William Browder, head of British investment fund Hermitage Capital, has been sentenced to nine years in prison in absentia by Russia for deliberate bankruptcy, reported Interfax, citing the decision of the Tver Moskovdsky District court.
The Court decided to charge Browder and his partner Ivan Cherkasov, who is also a defendant in the case, for more than 4 billion rubles ($70 million USD) in damages to the aggrieved parties.
Browder's defense indicated that Browder intends to appeal the verdict.
Russia accused Browder and Cherkasov of evading more than three billion rubles in taxes. The Russian investigation believes that they did not remit taxes from several companies, and that they also contributed to their bankruptcy. The circumstances of the case date back to 1996. The aggrieved parties in the case are three branches of the Office of the Federal Tax Service in Moscow.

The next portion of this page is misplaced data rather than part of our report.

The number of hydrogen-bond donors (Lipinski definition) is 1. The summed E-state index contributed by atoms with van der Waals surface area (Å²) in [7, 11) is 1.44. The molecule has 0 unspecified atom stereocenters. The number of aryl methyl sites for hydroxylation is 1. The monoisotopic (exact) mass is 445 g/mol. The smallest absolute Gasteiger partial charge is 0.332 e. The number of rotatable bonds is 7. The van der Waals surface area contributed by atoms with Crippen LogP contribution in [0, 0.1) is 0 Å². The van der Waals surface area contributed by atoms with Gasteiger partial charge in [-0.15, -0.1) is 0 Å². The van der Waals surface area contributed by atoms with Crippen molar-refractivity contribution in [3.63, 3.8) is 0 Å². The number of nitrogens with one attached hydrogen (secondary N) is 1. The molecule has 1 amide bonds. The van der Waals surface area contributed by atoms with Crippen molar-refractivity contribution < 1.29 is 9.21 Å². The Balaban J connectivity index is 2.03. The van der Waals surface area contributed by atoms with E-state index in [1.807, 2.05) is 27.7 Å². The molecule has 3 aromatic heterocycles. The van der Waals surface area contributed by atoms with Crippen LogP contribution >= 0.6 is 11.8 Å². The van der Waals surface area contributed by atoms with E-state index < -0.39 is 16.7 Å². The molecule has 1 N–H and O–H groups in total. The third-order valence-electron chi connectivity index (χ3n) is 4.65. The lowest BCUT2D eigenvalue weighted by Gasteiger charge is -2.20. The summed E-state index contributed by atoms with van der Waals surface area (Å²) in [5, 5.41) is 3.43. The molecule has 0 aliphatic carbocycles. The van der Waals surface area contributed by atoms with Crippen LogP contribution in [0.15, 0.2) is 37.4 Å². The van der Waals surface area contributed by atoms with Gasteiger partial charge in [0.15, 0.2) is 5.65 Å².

In 2013, Browder was sentenced to nine years in prison in Russia in a tax evasion case amounting to 522 million rubles.
In August 2017, Russia filed a request to Interpol to include Browder on its search list. After that, Browder’s visa to the United States was revoked. He was later allowed to enter the country. Browder himself called the request for his detantion "fake” and Interpol later dismissed the detention request.
Browder was one of the sponsors for the adoption of the Magnitsy Act in the US and Canada. The act prohibits the entry of individuals whom the authorities of these countries believe are involved in human rights violations. The bill is named in honor of Sergei Magnitsky, a lawyer who co-founded the Hermitage Capital company with Browder. Magnitsky died in a Russian detention facility in 2009. In 2008, Magnitsky announced the theft of more than 5 billion rubles ($90 million USD) by Russian officials; he was then arrested for tax evasion.